Police probe what sparked Horden killings

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POLICE are today investigating why killer Michael Atherton shot dead three members of a family before turning the gun on himself.

An inquiry is being launched as questions are asked over how a man who threatened to harm himself could access firearms.

Durham Police Press Conference at Aykley Heads, Durham, about the murder and suicide at Greenside Avenue, Horden.

Durham Police Press Conference at Aykley Heads, Durham, about the murder and suicide at Greenside Avenue, Horden.

In a horrific New Year’s Day rampage, Atherton, 42, shot dead his 47-year-old partner Susan McGoldrick, her sister Alison Turnbull, 44, and her niece Tanya Turnbull, 24, before killing himself.

He launched the brief but brutal shooting spree not long after the family returned home from a pub meal to their semi-detached home in Greenside Avenue, Horden.

Taxi driver Atherton, who was found dead next to a long-barrelled weapon, held licences for six guns – three shotguns and three section one firearms.

Although police have discovered guns at the property, it’s not yet known whether the weapon used to massacre the three women was licensed.

Durham Police Press Conference at Aykley Heads, Durham, about the murder and suicide at Greenside Avenue, Horden, on the  evening of New Years Day 2102.    Left to right, Det Supt. Paul Goundry, Assistant Chief Constable Michael Banks and Supt. Ivan Wood.''NAMES OF DECEASED NOT CONFIRMED INCLUDE MICHAEL ATHERTON SUSAN MCGOLDRICK

Durham Police Press Conference at Aykley Heads, Durham, about the murder and suicide at Greenside Avenue, Horden, on the evening of New Years Day 2102. Left to right, Det Supt. Paul Goundry, Assistant Chief Constable Michael Banks and Supt. Ivan Wood.''NAMES OF DECEASED NOT CONFIRMED INCLUDE MICHAEL ATHERTON SUSAN MCGOLDRICK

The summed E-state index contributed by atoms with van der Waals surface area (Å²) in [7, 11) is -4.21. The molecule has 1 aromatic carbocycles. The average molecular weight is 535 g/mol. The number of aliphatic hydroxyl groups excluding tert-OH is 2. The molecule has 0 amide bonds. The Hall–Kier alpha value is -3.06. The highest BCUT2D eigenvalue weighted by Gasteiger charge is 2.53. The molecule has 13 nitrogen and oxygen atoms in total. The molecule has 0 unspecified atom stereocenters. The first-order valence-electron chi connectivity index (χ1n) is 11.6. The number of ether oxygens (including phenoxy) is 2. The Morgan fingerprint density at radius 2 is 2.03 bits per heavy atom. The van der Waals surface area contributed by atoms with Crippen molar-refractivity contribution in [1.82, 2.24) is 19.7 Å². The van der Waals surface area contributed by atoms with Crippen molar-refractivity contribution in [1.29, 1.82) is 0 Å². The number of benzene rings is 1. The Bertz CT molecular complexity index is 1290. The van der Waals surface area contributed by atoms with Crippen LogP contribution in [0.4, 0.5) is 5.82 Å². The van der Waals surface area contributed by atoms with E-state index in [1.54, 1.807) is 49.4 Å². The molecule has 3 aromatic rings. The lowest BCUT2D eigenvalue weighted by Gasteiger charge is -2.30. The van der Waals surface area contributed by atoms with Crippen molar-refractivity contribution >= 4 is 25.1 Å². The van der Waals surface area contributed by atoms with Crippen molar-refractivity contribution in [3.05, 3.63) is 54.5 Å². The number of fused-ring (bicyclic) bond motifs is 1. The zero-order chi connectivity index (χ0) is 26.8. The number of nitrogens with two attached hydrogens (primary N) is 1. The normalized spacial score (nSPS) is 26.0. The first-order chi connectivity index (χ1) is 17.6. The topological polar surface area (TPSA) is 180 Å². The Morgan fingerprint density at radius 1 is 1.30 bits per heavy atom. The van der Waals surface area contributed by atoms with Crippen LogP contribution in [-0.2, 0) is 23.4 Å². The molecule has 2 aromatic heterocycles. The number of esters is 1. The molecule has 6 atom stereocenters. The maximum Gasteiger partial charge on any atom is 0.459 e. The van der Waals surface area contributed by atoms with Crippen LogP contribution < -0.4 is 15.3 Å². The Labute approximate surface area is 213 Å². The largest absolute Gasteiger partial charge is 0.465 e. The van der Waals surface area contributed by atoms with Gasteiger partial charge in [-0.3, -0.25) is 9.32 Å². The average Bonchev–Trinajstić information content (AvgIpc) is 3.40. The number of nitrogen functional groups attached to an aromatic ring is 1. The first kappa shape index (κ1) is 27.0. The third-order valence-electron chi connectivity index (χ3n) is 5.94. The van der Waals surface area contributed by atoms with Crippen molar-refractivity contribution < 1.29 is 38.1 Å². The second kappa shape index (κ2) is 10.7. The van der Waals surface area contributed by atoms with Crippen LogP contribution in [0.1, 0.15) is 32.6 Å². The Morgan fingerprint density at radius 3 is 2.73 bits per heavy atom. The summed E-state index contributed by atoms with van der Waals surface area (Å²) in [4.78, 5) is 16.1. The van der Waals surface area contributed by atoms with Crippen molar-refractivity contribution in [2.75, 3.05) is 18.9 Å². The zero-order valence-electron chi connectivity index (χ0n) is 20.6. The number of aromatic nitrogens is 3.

The matter has been voluntary referred to the Independent Police Complaints Commission (IPCC) by Durham Police, as the force had previous contact with the family.

Atherton, who was believed to have been suffering from depression, was known to police after threatening to harm himself in 2008.

Durham Police assistant chief constable Michael Banks told a news conference yesterday that a resident at the address was the “lawful holder” of shotgun and firearms licences.

The revelation is likely to spark renewed debate over whether to further tighten Britain’s gun licensing laws.

Mr Banks added: “This is a tragic event that we have here. We have four people who died. Out thoughts and sympathies are with their family and friends.

“We would like to reassure the community that police are in control of the incident. At the minute, we are not looking for anyone else and there a number of officers dealing with the investigation.”

Police said a number of 999 calls were made on the night.

There is no indication of any prolonged disturbance and it’s thought the shots were fired within seconds of each other.

A number of people were in the house at the time and it is believed friends and family had gathered there after a night out.

A man was arrested at the scene after firearms officers arrived, but he was later released.

He is now being treated as a major witness.

Detective Superintendent Paul Goundry, the senior investigating officer, said: “The four bodies were in close proximity to each other.

“We are still trying to establish what’s happened.”

Post-mortem examinations were being carried out last night, and police hoped to release more details today.

Superintendent Ivan Wood said: “This is obviously a very tragic incident for the family and also for neighbours.

“It’s a close-knit community, it’s a settled community.

“We want to reassure people that there is no danger to anybody else.”

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